JUNE Paulus Kapteyn June thinks about having been hurt when she thinks about someone else’s good luck. Observing her think about herself is painful to see, not that she knows that I can see her thinking. She thinks that her thoughts are invisible when they are as visible as the two large moles that sit like a house fly on her face. I like her. She reminds me of my mother whose throat would close but not completely when she ate food that she was allergic to or wasn’t aware she was allergic to. The list of food inimical to her existence was always growing, at one point she subsisted on water and nuts. I suspect that she is very good at being mean and that life has made her this way for life can make people ugly. I asked Bobby if he had anything special going on today. I have mental exercises to do he said. Bobby posits the smile that is forty percent there. I want to buy one of his drawings. I haven’t seen them. I know I will like them not having seen them and having talked about them with Bobby in great length. Even if I dislike them I will like them because Bobby made them and he can’t do wrong in my eyes. I barely know him. He will be the butt of my generosity. I may not molest him with my compassion. I asked for his phone number. He gave it to me on a shred of paper from the cash register he stands behind when I pay for my coffee. I doubt I will call him. I may leave a short message. I’m greedy I want him to be happy when I’m happy and I’m happy because I’m going to show my work in June’s gallery. I called Bobby and left a garbled message. I should leave him be. June calls him dark and modest. He struggles financially. He’s homesick for Indiana. He misses the one small room that he could call his own two blocks from his work. Currently, he lives with a friend from back home whom he can confide in. I feel that something bad could happen to him or he could do something untoward when he falls under the spell of his waywardness. I have seen him walking down the street on his own in the meager dignity of his second hand blazer and layers of shirts and sweaters and hat and realize that I never see anyone on their own in quite the same singularity.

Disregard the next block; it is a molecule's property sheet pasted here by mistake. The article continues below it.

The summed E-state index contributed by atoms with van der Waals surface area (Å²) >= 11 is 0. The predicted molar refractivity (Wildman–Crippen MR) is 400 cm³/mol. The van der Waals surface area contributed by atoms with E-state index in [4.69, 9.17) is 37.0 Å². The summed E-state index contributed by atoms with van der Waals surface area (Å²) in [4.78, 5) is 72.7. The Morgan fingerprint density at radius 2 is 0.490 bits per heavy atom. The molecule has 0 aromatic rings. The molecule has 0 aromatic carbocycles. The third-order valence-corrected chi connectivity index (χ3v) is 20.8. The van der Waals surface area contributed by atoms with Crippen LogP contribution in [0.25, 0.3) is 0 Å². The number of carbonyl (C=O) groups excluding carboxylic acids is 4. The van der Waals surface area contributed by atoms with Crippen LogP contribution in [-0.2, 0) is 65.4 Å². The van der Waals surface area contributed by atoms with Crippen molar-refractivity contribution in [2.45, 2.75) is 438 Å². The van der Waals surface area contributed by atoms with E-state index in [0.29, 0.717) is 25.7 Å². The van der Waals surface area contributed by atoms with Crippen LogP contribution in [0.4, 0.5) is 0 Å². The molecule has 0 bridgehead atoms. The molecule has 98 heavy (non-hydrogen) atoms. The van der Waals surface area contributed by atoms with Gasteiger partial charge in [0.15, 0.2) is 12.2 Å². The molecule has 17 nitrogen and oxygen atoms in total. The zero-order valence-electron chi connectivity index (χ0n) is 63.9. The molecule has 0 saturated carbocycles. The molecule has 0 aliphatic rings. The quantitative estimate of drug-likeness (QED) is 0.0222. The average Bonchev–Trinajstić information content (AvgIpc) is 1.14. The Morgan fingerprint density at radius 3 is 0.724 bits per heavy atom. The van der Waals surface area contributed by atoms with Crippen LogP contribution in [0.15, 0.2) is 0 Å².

An errant vehicle totaled June’s car. June doesn’t shy from the eleven bridges in Portland, mostly she frequents the Burnside bridge. When she looks down at the glare of the river she fights the desire to let go of the steering wheel. June smells of comely soap that she also applies to dishware. June is in her car. It doesn’t have a sun roof. She thinks of how she can’t remember the names of the objects around her when she wants to think about what to do with her day. She doesn’t know why she has to think of the color red. She doesn’t feel anything, there isn’t a feeling that corresponds to the color. For the most part her sense of smell is dormant. Every once in awhile an odor does overwhelm and she feels nauseous. At such unpleasant moments she thinks of the Burnside bridge as a rainbow. June reclines in her seat and masturbates to the smell of leather. June climbs onto the unquestioning penis of a homeless man.


IRONY IS THE CROSS UPON WHICH MEANING IS CRUCIFIED Raymond Keen Walt Disney said, “When your values are clear, your decisions are easy.” Why is it easier to lie than to tell the truth? Can you really confess if you do not really believe? Yes, of course! And your confession can be published as literature. Really! Irony is the cross upon which meaning is crucified. Tammy Faye Bakker said, “I’m giving up religion to do sitcoms, talk shows, game shows. I can make millions.” Yes you can. You can make millions. And so can any one of our millions of American women viewers, shitting and pissing in the privacy of their own homes. Where is the irony in that? J. Robert Oppenheimer said, “If the experiment is sweet, one must pursue it.” “Is it the truth that will set you free? I don’t think so. I don’t think so. So let’s just go with the flow.” Who said that? “God has us hardwired for self-destruction.” Who said that? Irony is the cross upon which meaning is crucified. Professor Irwin Corey said, “Language is only necessary when communication is endangered.” Donatien Alphonse François, Marquis de Sade asked, “Is there mucus in paradise?” In any case, what could be more humiliating than death? Where is the irony in that?


Francois de La Rochefoucauld wrote, “Hypocrisy is the homage that vice pays to virtue.” Albert Camus wrote, “Men die; and they are not happy.” Where is the irony in that? Franz Kafka wrote, “As Gregor Samsa awoke one morning from uneasy dreams, he found himself transformed in his bed into a giant insect.” “You must turn your writing over to the authorities,” They said. (Let me say that again.) “You must turn your writing over to the authorities.” “Thank you.” (Men exit.) Irony is the cross upon which meaning is crucified.